73 ’til the next Summit!

DD5LP – July 30th. 2015 – DL/AL-170 Zweiselberg

On this summit I first did a reccie to see what access was like, documented it, and then eventually went back to activate it.

Reccie Notes – Monday 27th. October 2014

 

Summit also known as “Am Buch”.

Wx foggy – visibility down to 50m in places.

Access from Roßhaupten – at end is a private road – use at own risk.

Track from end of tarmaced road VERY, Very muddy – not driveable and in fact hard to walk up without good hiking shoes!

According to the coordinates in the SOTA DB the actual summit is within the forest, but the location of the cross (that looks down onto the forest) is certainly within 25 vertical metres of the DB point.

The area at the Cross has room for antennas and supports for squid pole and a useful seating bench.

Time to walk from car to summit (without equipment) – 10 minutes – allow 20 minutes with equipment.

Time from home to parking spot – 1hr. 15Min. (return 1 Hr.).

Good cellphone coverage – 4 bars for Telekom & Vodaphone. Internet connectivity is fine.

No apparent RF noise at the time I was there (around 10:30/11 am).

THIS SUMMIT WILL BE DIFFICULT TO ACTIVATE IF THERE IS SNOW COVER.

The Location:

wander-karte

Preparation:

While I was looking for a summit to activate that I hadn’t activated yet, I remembered that I had done a “Reccie” on Zwieselberg and while the heat wave had ceased for a few days, I decided to take a shot at this summit, early morning, to perhaps catch the end of the long path opening to VK. Karl M3FEH was also planning to be out in Cornwall on his FIRST SOTA activation, so I was hoping for an S2S with him.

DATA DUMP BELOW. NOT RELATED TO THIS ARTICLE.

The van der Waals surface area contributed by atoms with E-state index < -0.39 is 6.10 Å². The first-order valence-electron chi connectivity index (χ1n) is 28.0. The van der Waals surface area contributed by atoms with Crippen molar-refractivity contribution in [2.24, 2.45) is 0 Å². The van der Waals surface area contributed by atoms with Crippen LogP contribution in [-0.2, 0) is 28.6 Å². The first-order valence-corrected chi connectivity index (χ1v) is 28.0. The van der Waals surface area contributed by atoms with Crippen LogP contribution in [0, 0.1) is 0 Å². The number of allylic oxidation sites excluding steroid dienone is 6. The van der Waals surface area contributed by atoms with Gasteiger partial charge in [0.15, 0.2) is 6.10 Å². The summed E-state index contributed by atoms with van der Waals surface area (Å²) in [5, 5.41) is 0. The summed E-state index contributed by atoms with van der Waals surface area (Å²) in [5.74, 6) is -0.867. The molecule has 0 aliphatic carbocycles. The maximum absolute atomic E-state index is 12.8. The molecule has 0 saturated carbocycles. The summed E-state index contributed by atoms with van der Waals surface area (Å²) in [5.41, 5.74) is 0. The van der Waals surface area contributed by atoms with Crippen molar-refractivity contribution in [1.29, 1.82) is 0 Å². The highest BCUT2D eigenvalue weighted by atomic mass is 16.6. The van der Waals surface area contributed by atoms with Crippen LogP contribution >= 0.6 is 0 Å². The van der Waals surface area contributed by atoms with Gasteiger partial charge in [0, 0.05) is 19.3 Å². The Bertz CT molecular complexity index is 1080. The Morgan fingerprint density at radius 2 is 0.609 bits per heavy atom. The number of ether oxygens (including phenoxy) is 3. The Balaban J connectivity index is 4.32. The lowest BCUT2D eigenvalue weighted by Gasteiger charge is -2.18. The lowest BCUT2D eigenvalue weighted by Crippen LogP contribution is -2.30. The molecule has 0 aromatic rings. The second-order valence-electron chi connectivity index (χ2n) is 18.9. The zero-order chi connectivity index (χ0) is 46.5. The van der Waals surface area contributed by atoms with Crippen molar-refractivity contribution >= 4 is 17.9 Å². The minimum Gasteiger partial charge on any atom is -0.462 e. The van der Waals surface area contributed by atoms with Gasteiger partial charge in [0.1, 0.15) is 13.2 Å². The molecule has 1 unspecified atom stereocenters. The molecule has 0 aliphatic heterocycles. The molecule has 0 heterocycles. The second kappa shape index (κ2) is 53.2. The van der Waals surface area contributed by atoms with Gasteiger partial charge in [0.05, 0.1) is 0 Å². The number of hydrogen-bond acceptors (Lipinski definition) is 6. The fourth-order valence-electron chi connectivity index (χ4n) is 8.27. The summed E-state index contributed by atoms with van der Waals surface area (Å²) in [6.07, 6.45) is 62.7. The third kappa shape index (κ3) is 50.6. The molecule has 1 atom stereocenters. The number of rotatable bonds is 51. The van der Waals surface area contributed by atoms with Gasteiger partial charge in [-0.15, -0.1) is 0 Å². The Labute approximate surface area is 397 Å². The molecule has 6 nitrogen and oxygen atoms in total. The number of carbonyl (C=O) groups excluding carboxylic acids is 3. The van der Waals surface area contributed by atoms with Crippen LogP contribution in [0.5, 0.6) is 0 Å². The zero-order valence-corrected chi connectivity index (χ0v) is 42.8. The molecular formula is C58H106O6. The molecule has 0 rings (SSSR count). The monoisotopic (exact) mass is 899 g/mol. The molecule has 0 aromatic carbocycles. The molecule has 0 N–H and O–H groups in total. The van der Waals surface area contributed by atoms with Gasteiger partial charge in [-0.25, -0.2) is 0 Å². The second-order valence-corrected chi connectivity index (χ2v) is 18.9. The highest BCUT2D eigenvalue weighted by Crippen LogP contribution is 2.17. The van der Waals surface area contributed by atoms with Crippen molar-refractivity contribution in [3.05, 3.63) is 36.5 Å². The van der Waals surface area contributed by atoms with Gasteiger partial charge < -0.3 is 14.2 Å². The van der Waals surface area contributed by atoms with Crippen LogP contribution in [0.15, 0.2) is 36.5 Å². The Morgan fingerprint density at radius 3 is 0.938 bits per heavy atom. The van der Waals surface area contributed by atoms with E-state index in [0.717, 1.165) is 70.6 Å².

The equipment was all, ready and packed. The modified QAMP (now with a 12v fan added to cool the transistors) had been tested in the workshop to make sure the issue with one of the BNC connectors had been solved and that neither of the two transistors had actually failed in the last activation. The coax on the Aerial-51 404-UL OCF dipole had, had it’s PL259 plug changed to a BNC plug to reduce the number of adapters required. So everything was prepared. I printed out the road route from Google Maps and then went through and wrote a list of the major junctions and villages that I needed to look out for en-route to Zwieselberg.